A Mother and Son's Real Estate Deal Goes Sour.

August 16, 2010

Pomfret Plantation -- a Long Story

Pomfret Plantation was formed in Maryland on May 12, 2004. Pomfret Plantation is a real estate development company whose primary purpose was to acquire and develop approximately 527 acres of land in Marion Station, Somerset County, Maryland. Matthew "Matt" Gordon, through Gordon & Company, Ltd. and in partnership first with John Winans and then with Wills-Hatala Partners, formed Pomfret Plantation.

$1 Million in Promissory Notes

Pomfret Plantation relied upon the sale of promissory notes to help fund the preliminary development of the land, including expenses of engineering and land use planning; preparing a plat for county approval; interior design; and architectural design. Between October 2004 and November 2005, Pomfret Plantation issued eleven promissory notes for a total of $1,000,000. 

2006 Bankruptcy

On May 22, 2006, Pomfret Plantation filed for Chapter 11 bankruptcy. In re Pomfret Plantation, LLC, (Bankruptcy No. 06-12930-DK, United States Bankruptcy Court for the District of Maryland). When Pomfret Plantation was unable to reorganize, the bankruptcy case was dismissed.

Respondent Kathy Gordon's Role (Nine Promissory Notes)

Kathy Gordon was Vice President of Respondent Medallion Invesestment Services, Inc. from January 25, 1999 until October 31, 2008. She was licensed as a securities principal, and she was also a shareholder, President and Chairman of the Board of Directors of Medallion's holding company.

Kathy Gordon served for one year as Secretary and/or Treasurer of Pomfret Ltd., firms in which her son, Matthew "Matt" Gordon, had a substantial ownership interest.  Matt Gordon was sole owner of Gordon & Co. Ltd, through which he became President and managing director of Pomfret Plantation.

Kathy Gordon introduced four of her brokerage and investment advisory clients to Pomfret Plantation for the purpose of the clients' purchasing Pomfret Plantation's promissory notes. She was, in fact, the primary person with whom some of the clients discussed the Pomfret Plantation investment before they invested. Between October 22, 2004 and November 21, 2005, Respondent's clients purchased nine promissory notes for a total investment of $800,000.  Kathy Gordon received no compensation for her efforts with respect to Pomfret 5 Plantation's promissory notes.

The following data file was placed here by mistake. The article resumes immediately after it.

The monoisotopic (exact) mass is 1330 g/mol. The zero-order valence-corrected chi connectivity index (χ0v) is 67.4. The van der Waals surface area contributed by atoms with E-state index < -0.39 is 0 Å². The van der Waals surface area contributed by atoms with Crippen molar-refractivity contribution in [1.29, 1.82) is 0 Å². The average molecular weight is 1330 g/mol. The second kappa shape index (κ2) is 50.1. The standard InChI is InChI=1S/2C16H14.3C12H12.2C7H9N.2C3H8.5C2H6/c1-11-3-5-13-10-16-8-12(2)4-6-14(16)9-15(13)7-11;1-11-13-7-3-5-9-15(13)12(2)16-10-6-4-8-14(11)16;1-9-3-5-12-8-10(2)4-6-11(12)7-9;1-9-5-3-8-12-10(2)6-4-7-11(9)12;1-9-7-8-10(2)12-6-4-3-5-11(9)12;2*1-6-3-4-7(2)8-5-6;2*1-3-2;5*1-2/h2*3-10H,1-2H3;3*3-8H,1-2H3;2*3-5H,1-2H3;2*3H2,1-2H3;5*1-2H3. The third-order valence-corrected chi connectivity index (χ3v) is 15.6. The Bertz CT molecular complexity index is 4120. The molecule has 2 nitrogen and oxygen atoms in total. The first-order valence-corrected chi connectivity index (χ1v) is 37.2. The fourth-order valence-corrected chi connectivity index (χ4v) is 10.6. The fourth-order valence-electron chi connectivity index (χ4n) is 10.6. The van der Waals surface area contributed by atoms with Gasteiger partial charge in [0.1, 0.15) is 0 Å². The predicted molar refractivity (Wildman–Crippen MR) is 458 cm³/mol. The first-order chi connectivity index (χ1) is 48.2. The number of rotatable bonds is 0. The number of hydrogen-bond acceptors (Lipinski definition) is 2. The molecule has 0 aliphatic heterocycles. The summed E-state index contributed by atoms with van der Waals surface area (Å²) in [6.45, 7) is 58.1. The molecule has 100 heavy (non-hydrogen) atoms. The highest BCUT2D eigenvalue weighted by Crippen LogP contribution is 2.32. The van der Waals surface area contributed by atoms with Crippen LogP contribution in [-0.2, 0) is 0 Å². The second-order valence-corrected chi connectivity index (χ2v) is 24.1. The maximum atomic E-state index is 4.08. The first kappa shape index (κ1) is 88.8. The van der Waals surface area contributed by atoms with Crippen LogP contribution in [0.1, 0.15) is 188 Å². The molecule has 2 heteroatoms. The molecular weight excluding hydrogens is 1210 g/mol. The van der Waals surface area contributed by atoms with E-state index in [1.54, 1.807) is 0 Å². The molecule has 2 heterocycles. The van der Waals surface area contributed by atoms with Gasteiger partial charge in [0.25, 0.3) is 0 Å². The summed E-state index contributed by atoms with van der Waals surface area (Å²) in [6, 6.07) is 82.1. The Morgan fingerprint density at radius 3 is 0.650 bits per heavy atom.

Kathy Gordon described Pomfret Plantation to prospective investors as a good and safe investment project that would purchase and develop about 520 acres of land in Marion Station, Maryland by building residential and communal facilities. She also made oral representations to investors that the notes were secured by the land.  These representations were both false and misleading. The notes were not recorded on the land records and are not secured by real property, although Kathy Gordon says that she was not aware of these facts.

Settlement with the State of Maryland

Without admitting or denying any findings of fact or conclusons of law, in 2008, Kathy Gordon entered into a Consent Order with the Securities Commissioner of Maryland, whereby she was ordered to permanently cease and desisit from selling unregistered securities and from engaging in fraud in connection with offering investment advice. See, In the Matter of Kathy Joy Gordon, Respondent (CONSENT ORDER, Administrative Proceeding Before the Securities Commissioner of Maryland, Case# 2006-0624, December 12, 2008) at  http://www.oag.state.md.us/Securities/Actions/2008/GordonCO_12_08.pdf  she was ordered to take continuing education courses pertaining to regulatory and ethical standards, outside business activities, and conflicts of interes.  She was required to pay $100,000 towards a distribution for four clients who purchased Pomfret Plantation promissory notes (all but $50,000 was waived), and to pay $8,000 annualy starting April 2009 in quarterly installments.  She will be subject for 3 years to special supervision by any broker-dealer with which she register and will be specifically prohibited from engaging in outside business activity with her son unless she obtains prior written approvel from her firm. She will not serve in a supervisory capacity.

FINRA Arbitration

By Statement of Claim filed in July 2009, Claimants asserted causes of action for:

  • Fraudulent Misrepresentation;
  • Constructive Fraud
  • Concealment or Non-Disclosure
  • Negligent Misrepresentation;
  • Negligence; and
  • Negligent Supervision

The claims arose from Claimants' investment in Pomfret Plantation, LLC notes. Claimants Lewises sought $1 million in compensatory damages, interest, reasonable expenses including attorneys' fees and costs, and punitive damages of not less than $1 million.  Respondents requested dismissal of the claims. Tammie L. Lewis, Tammie L. Lewis as Trustee of the Tammie L. Lewis Revocable Trust, William E. Lewis, Jr. as Trustee of the Tammie L. Lewis Revocable Trust, Claimants, versus Kathy J. Gordon, Gordon Financial Services, Inc., TMG Holding Co.,lnc. The Medallion Advisory Services, LLC , Medallion Investment Services, Inc., Respondents. (FINRA Arbitration #09-04519, August 10, 2010).

The FINRA Arbitration Panel found Respondents jointly and severally liable for

  • $250,000 in compensatory damages plus interest at the rate of 6% per annum from December 31, 2005 until payment of the award; and
  • $600 in filing fees.

The Panel further found (note: the Decision says a "majority" of the panel found) Respondents jointly and severally liable for $25,000 in punitive damages because "Respondent Gordon's actions were willful and wanton as she withheld information she knew about the investment."